Provided by: gom_0.30.2-9_amd64 bug


       gom - a generic audio mixer (supports: OSS and derivatives)


       gom {OPTION}


       This manual page was distributed with gom 0.30.2 (31 May 2004).


       gom is a command line mixer manipulation program including a minimal, yet fully functional
       internal ineractive text based interface.

       Currently, there is also an internal X (xview) interface, but it's not well maintained and
       will eventually be removed when a proper alternative is available.

       At  the  moment,  gom  only  supports  the  Open  Sound  System  (OSS) and its derivatives
       (OSS/Lite, OSS/Free (these two are obviously obsolete), the new Linux Sounddriver, ...).

       gom tries to provide a complete and convenient interface  for  all  kind  of  audio  mixer
       manipulation.   gom's  facilities  include sound driver (compile time) and sound card (run
       time) independence, arbitrary mixer selection,  loading  and  saving  of  mixer  settings,
       volume fading, verbosity-level driven output, "Un*x-like scripting support", etc.

       Apart  from  the  exhaustive  command  line  interface  described here, gom has a built-in
       interactive terminal interface (that  I  call  gomii,  gom  interactive  interface)  using
       ncurses. It supports adjustable (this includes disabling) real time updating. The gomii is
       not explained in this manual page; please refer to the specific online help when using it.
       However,  the  gomii's handling should be obvious, and actually it "tries to resemble" the
       command line options.

       There is also one more gomii for X using the xview  toolkit.  However,  gom  needs  to  be
       especially  compiled to include this, and it is intended to be replaced eventually by some
       frontend for X using the gom binary.

       And remember: gom is spelled g-o-m, but pronounced backwards  for  compatibility  reasons.
       Its  real,  actual  and  recursive title is gom, GOM is nOt yet another Mixer (for reasons
       beyond the scope of this manual).


       There is no mandatory configuration for gom; it runs fine  just  as  it  is,  without  any
       configuration.  I.e.,  for  senseful  use  without  configuration, one always needs to (at
       least) specify the mixer to use.  For example:

       gom --device=/dev/mixer2 --mute-all

       However, you can configure gom a) for the system and b) for an individual user; each  user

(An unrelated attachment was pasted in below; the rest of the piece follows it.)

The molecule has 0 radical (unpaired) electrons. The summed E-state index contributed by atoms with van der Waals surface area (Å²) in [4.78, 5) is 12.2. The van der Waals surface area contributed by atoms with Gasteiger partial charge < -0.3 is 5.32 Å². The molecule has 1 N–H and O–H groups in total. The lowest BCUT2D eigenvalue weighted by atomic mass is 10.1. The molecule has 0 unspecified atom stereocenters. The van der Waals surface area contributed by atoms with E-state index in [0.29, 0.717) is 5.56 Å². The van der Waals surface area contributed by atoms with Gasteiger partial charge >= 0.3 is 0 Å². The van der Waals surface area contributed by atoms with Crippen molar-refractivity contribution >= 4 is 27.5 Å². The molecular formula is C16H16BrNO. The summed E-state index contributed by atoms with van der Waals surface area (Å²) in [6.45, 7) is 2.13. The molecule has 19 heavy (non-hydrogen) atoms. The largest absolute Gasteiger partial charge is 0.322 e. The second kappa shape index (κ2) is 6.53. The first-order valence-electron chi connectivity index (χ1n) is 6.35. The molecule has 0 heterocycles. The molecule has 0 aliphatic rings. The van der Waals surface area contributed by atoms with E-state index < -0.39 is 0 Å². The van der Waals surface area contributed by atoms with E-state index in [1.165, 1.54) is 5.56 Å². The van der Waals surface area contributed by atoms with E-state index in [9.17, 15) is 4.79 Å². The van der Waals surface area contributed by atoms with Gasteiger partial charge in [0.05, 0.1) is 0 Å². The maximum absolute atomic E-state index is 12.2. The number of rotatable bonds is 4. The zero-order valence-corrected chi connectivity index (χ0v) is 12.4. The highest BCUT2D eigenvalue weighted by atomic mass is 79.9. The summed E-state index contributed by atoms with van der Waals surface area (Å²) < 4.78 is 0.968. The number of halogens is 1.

configuration  is  preferred  in favor of the corresponding system configuration. In fact,
       the routine for loading _any_ option file is to 1st try the user  file,  then  the  system
       file, and else fail.

       To  configure,  you should use the script gomconfig(8) (or most likely gomconfig --force )
       that comes with the distribution -- using it as root will change the system configuration,
       normal  users  will  change  their  own  configuration. You may well skip the rest of this
       chapter if you do so.

       All configuration files for gom are simply gatherings  of  command  line  options  to  gom
       (where some files are restricted to certain options). Please see "--get-options" below.

       The  configuration  files  are  (replace  the  "~/.gom"  with  "/etc/gom"  for  the system

              Loaded on every startup of gom. Restricted to: "-d". Provides implicit opening of a
              mixer device.

              Loaded  with  the  option  '-O, --originate, --initialize'. Unrestricted.  Provides
              creation of an initialization routine, even for multiple mixers.

              Loaded on every startup of gom. Restricted to '-v, -q, -F, -U'.  Provides  implicit
              creation of certain bevaviours. Discouraged.

              These  file  are accessed simply by their <name> when <mixer-device> is opened. See
              --get-options below.


       A mixer is a set of channels (e.g. vol, line, cd).  Each  channel  has  a  set  of  volume
       channels (e.g. left, right), and optionally a recording source flag.

       The  evaluation  which channels are available, and, for an available channel, which volume
       channels and which flags are available on that specific channel, is being done at runtime;
       this is sound card, and possibly sound driver dependent.

       Thus,  there  are  sound  driver  supported  channels  and  specific  sound card supported
       channels.  gom --info-all shows all sound driver supported channels, plus indicating their
       specific availability.

       Up to the time of this writing, the only sound driver supported is OSS (Open Sound System)
       and its derivatives. This driver exists for a variety of platforms and in various flavours
       (especially,  the  new Sounddriver of Linux is a derivative of OSS).  (Remark: Gom's point
       of view on how a "generic" mixer should look like may be strongly influenced  by  the  OSS
       API;  however,  the author feels that this view might not (yet) be absolutely generic). At
       the time of this writing, OSS supports 17 channels, and a maximum of two  volume  channels
       per channel (i.e., only "mono" or "stereo").

       Of  course,  as  gom  depends  on  the  sound  driver  installed on the system, its proper
       installation (which is naturally not covered here) is mandatory for gom (as for any  other
       sound-using program).


       Options can be given in arbitrary order or amount; they are computed in sequence from left
       to right. Default values (if any), are given in [].  For boolean arguments, "1" means  on,
       "0" means off.

       Note  that for options with _optional_ arguments, these must be gi ven like "gom -G<file>"
       (or "gom --get-settings=<file>" resp.) ra ther  than  "gom  -G  <file>"  (or  "gom  --get-
       settings  <file>"  resp.).   Otherwise,  they  will  be  ignored  (or,  at  least  with my
       implementat ion of getopt;).